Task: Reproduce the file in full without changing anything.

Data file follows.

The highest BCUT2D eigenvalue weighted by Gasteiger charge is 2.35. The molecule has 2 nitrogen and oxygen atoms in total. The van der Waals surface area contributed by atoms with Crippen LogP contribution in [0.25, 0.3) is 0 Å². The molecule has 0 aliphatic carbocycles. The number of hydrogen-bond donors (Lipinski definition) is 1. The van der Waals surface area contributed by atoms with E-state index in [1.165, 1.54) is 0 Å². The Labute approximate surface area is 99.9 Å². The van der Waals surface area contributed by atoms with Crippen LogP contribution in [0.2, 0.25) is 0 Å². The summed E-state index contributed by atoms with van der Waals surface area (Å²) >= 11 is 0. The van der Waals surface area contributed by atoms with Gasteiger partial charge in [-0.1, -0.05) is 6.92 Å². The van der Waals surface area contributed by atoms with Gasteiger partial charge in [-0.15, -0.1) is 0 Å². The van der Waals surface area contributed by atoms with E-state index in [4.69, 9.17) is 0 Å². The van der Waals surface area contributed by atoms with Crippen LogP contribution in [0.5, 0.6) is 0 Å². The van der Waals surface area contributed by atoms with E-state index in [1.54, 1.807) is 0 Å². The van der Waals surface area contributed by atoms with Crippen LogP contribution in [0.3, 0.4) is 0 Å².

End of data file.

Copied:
The highest BCUT2D eigenvalue weighted by Gasteiger charge is 2.35. The molecule has 2 nitrogen and oxygen atoms in total. The van der Waals surface area contributed by atoms with Crippen LogP contribution in [0.25, 0.3) is 0 Å². The molecule has 0 aliphatic carbocycles. The number of hydrogen-bond donors (Lipinski definition) is 1. The van der Waals surface area contributed by atoms with E-state index in [1.165, 1.54) is 0 Å². The Labute approximate surface area is 99.9 Å². The van der Waals surface area contributed by atoms with Crippen LogP contribution in [0.2, 0.25) is 0 Å². The summed E-state index contributed by atoms with van der Waals surface area (Å²) >= 11 is 0. The van der Waals surface area contributed by atoms with Gasteiger partial charge in [-0.1, -0.05) is 6.92 Å². The van der Waals surface area contributed by atoms with Gasteiger partial charge in [-0.15, -0.1) is 0 Å². The van der Waals surface area contributed by atoms with E-state index in [4.69, 9.17) is 0 Å². The van der Waals surface area contributed by atoms with Crippen LogP contribution in [0.5, 0.6) is 0 Å². The van der Waals surface area contributed by atoms with E-state index in [1.54, 1.807) is 0 Å². The van der Waals surface area contributed by atoms with Crippen LogP contribution in [0.3, 0.4) is 0 Å².